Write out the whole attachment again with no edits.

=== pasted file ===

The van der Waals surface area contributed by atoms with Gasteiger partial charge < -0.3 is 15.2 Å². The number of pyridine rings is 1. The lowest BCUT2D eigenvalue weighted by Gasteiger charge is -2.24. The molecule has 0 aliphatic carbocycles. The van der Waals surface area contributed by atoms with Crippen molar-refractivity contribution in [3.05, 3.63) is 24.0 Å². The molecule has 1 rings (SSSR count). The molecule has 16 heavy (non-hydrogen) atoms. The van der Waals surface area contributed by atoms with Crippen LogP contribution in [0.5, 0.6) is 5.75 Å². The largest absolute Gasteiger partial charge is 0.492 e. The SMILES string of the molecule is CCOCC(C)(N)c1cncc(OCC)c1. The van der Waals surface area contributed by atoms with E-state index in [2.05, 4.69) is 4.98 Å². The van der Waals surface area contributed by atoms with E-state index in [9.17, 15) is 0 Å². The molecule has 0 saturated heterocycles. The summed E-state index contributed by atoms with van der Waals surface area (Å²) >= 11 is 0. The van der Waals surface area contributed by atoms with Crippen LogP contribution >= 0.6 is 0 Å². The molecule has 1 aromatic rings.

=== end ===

The van der Waals surface area contributed by atoms with Gasteiger partial charge < -0.3 is 15.2 Å². The number of pyridine rings is 1. The lowest BCUT2D eigenvalue weighted by Gasteiger charge is -2.24. The molecule has 0 aliphatic carbocycles. The van der Waals surface area contributed by atoms with Crippen molar-refractivity contribution in [3.05, 3.63) is 24.0 Å². The molecule has 1 rings (SSSR count). The molecule has 16 heavy (non-hydrogen) atoms. The van der Waals surface area contributed by atoms with Crippen LogP contribution in [0.5, 0.6) is 5.75 Å². The largest absolute Gasteiger partial charge is 0.492 e. The SMILES string of the molecule is CCOCC(C)(N)c1cncc(OCC)c1. The van der Waals surface area contributed by atoms with E-state index in [2.05, 4.69) is 4.98 Å². The van der Waals surface area contributed by atoms with E-state index in [9.17, 15) is 0 Å². The molecule has 0 saturated heterocycles. The summed E-state index contributed by atoms with van der Waals surface area (Å²) >= 11 is 0. The van der Waals surface area contributed by atoms with Crippen LogP contribution >= 0.6 is 0 Å². The molecule has 1 aromatic rings.